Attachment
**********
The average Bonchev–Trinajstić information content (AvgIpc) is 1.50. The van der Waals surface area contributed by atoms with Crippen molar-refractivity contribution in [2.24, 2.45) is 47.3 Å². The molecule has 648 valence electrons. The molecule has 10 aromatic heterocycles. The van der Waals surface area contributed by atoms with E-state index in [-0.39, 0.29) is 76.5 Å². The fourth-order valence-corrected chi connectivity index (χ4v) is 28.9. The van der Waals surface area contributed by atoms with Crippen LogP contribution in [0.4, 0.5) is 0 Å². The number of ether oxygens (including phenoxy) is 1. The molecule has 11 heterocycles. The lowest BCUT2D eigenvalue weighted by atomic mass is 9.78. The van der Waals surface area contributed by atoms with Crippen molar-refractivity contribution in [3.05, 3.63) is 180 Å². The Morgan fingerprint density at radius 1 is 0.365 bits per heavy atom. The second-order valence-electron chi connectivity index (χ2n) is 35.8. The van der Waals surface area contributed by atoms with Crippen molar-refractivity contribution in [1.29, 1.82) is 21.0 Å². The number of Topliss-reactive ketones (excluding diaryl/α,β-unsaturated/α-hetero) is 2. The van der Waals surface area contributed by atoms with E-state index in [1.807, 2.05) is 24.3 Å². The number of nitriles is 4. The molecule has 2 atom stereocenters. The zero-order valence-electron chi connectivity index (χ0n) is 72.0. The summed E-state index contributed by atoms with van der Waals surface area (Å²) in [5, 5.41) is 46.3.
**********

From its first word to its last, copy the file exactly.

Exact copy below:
The average Bonchev–Trinajstić information content (AvgIpc) is 1.50. The van der Waals surface area contributed by atoms with Crippen molar-refractivity contribution in [2.24, 2.45) is 47.3 Å². The molecule has 648 valence electrons. The molecule has 10 aromatic heterocycles. The van der Waals surface area contributed by atoms with E-state index in [-0.39, 0.29) is 76.5 Å². The fourth-order valence-corrected chi connectivity index (χ4v) is 28.9. The van der Waals surface area contributed by atoms with Crippen LogP contribution in [0.4, 0.5) is 0 Å². The number of ether oxygens (including phenoxy) is 1. The molecule has 11 heterocycles. The lowest BCUT2D eigenvalue weighted by atomic mass is 9.78. The van der Waals surface area contributed by atoms with Crippen molar-refractivity contribution in [3.05, 3.63) is 180 Å². The Morgan fingerprint density at radius 1 is 0.365 bits per heavy atom. The second-order valence-electron chi connectivity index (χ2n) is 35.8. The van der Waals surface area contributed by atoms with Crippen molar-refractivity contribution in [1.29, 1.82) is 21.0 Å². The number of Topliss-reactive ketones (excluding diaryl/α,β-unsaturated/α-hetero) is 2. The van der Waals surface area contributed by atoms with E-state index in [1.807, 2.05) is 24.3 Å². The number of nitriles is 4. The molecule has 2 atom stereocenters. The zero-order valence-electron chi connectivity index (χ0n) is 72.0. The summed E-state index contributed by atoms with van der Waals surface area (Å²) in [5, 5.41) is 46.3.